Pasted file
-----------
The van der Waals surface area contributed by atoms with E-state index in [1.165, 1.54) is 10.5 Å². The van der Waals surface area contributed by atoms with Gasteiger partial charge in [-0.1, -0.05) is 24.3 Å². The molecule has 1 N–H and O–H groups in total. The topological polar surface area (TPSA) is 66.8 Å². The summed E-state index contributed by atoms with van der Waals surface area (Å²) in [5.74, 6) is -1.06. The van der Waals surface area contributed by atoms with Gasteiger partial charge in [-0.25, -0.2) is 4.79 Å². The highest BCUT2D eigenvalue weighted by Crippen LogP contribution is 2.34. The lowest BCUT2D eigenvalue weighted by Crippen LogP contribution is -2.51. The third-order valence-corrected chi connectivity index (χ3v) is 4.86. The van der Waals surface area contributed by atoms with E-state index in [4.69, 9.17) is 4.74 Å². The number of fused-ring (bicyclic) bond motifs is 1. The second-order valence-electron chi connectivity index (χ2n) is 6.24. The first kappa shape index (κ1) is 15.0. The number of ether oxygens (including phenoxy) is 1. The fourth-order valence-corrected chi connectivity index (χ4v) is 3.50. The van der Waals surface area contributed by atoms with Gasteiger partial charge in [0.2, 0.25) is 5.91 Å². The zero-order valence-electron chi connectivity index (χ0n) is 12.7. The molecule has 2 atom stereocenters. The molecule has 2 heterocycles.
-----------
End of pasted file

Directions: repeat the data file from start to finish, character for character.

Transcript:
The van der Waals surface area contributed by atoms with E-state index in [1.165, 1.54) is 10.5 Å². The van der Waals surface area contributed by atoms with Gasteiger partial charge in [-0.1, -0.05) is 24.3 Å². The molecule has 1 N–H and O–H groups in total. The topological polar surface area (TPSA) is 66.8 Å². The summed E-state index contributed by atoms with van der Waals surface area (Å²) in [5.74, 6) is -1.06. The van der Waals surface area contributed by atoms with Gasteiger partial charge in [-0.25, -0.2) is 4.79 Å². The highest BCUT2D eigenvalue weighted by Crippen LogP contribution is 2.34. The lowest BCUT2D eigenvalue weighted by Crippen LogP contribution is -2.51. The third-order valence-corrected chi connectivity index (χ3v) is 4.86. The van der Waals surface area contributed by atoms with E-state index in [4.69, 9.17) is 4.74 Å². The number of fused-ring (bicyclic) bond motifs is 1. The second-order valence-electron chi connectivity index (χ2n) is 6.24. The first kappa shape index (κ1) is 15.0. The number of ether oxygens (including phenoxy) is 1. The fourth-order valence-corrected chi connectivity index (χ4v) is 3.50. The van der Waals surface area contributed by atoms with Gasteiger partial charge in [0.2, 0.25) is 5.91 Å². The zero-order valence-electron chi connectivity index (χ0n) is 12.7. The molecule has 2 atom stereocenters. The molecule has 2 heterocycles.